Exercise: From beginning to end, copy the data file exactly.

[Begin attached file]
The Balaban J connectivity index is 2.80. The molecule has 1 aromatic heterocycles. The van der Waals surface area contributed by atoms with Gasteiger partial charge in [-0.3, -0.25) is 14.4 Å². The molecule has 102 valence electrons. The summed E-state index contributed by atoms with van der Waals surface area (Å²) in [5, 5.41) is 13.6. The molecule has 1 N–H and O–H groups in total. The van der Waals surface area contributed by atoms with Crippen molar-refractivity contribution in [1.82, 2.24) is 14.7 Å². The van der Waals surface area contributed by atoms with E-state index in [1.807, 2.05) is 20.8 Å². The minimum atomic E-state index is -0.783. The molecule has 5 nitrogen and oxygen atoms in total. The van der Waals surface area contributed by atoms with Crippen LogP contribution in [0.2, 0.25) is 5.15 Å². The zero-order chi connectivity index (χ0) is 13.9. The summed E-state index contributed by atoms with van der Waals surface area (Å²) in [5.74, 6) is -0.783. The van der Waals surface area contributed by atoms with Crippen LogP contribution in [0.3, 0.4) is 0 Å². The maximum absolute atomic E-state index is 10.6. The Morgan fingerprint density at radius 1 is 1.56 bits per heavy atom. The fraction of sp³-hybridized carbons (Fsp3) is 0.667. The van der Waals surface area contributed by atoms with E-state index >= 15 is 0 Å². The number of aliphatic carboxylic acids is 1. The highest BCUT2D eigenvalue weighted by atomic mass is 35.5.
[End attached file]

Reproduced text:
The Balaban J connectivity index is 2.80. The molecule has 1 aromatic heterocycles. The van der Waals surface area contributed by atoms with Gasteiger partial charge in [-0.3, -0.25) is 14.4 Å². The molecule has 102 valence electrons. The summed E-state index contributed by atoms with van der Waals surface area (Å²) in [5, 5.41) is 13.6. The molecule has 1 N–H and O–H groups in total. The van der Waals surface area contributed by atoms with Crippen molar-refractivity contribution in [1.82, 2.24) is 14.7 Å². The van der Waals surface area contributed by atoms with E-state index in [1.807, 2.05) is 20.8 Å². The minimum atomic E-state index is -0.783. The molecule has 5 nitrogen and oxygen atoms in total. The van der Waals surface area contributed by atoms with Crippen LogP contribution in [0.2, 0.25) is 5.15 Å². The zero-order chi connectivity index (χ0) is 13.9. The summed E-state index contributed by atoms with van der Waals surface area (Å²) in [5.74, 6) is -0.783. The van der Waals surface area contributed by atoms with Crippen LogP contribution in [0.3, 0.4) is 0 Å². The maximum absolute atomic E-state index is 10.6. The Morgan fingerprint density at radius 1 is 1.56 bits per heavy atom. The fraction of sp³-hybridized carbons (Fsp3) is 0.667. The van der Waals surface area contributed by atoms with E-state index >= 15 is 0 Å². The number of aliphatic carboxylic acids is 1. The highest BCUT2D eigenvalue weighted by atomic mass is 35.5.